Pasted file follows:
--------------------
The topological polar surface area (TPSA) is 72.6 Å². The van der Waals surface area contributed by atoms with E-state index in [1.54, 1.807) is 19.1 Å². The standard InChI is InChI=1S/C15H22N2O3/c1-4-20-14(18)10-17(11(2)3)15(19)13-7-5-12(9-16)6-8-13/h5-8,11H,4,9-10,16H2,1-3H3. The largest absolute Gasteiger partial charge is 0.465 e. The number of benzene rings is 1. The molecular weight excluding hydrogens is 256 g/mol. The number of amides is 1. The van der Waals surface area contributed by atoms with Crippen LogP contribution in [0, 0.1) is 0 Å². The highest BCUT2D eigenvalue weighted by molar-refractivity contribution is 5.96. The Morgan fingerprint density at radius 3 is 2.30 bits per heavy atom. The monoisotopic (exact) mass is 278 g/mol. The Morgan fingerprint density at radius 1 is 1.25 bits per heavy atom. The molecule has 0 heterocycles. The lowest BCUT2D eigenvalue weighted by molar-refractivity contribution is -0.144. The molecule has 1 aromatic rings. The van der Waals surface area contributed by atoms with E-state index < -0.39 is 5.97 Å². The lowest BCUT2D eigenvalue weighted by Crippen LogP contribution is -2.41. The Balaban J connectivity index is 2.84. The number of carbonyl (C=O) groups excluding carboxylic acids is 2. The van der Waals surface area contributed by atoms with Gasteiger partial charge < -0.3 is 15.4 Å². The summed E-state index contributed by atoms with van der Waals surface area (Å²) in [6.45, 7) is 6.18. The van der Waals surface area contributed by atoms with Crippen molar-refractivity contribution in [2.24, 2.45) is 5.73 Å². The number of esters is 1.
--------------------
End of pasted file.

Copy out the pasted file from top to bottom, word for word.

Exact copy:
The topological polar surface area (TPSA) is 72.6 Å². The van der Waals surface area contributed by atoms with E-state index in [1.54, 1.807) is 19.1 Å². The standard InChI is InChI=1S/C15H22N2O3/c1-4-20-14(18)10-17(11(2)3)15(19)13-7-5-12(9-16)6-8-13/h5-8,11H,4,9-10,16H2,1-3H3. The largest absolute Gasteiger partial charge is 0.465 e. The number of benzene rings is 1. The molecular weight excluding hydrogens is 256 g/mol. The number of amides is 1. The van der Waals surface area contributed by atoms with Crippen LogP contribution in [0, 0.1) is 0 Å². The highest BCUT2D eigenvalue weighted by molar-refractivity contribution is 5.96. The Morgan fingerprint density at radius 3 is 2.30 bits per heavy atom. The monoisotopic (exact) mass is 278 g/mol. The Morgan fingerprint density at radius 1 is 1.25 bits per heavy atom. The molecule has 0 heterocycles. The lowest BCUT2D eigenvalue weighted by molar-refractivity contribution is -0.144. The molecule has 1 aromatic rings. The van der Waals surface area contributed by atoms with E-state index < -0.39 is 5.97 Å². The lowest BCUT2D eigenvalue weighted by Crippen LogP contribution is -2.41. The Balaban J connectivity index is 2.84. The number of carbonyl (C=O) groups excluding carboxylic acids is 2. The van der Waals surface area contributed by atoms with Gasteiger partial charge < -0.3 is 15.4 Å². The summed E-state index contributed by atoms with van der Waals surface area (Å²) in [6.45, 7) is 6.18. The van der Waals surface area contributed by atoms with Crippen molar-refractivity contribution in [2.24, 2.45) is 5.73 Å². The number of esters is 1.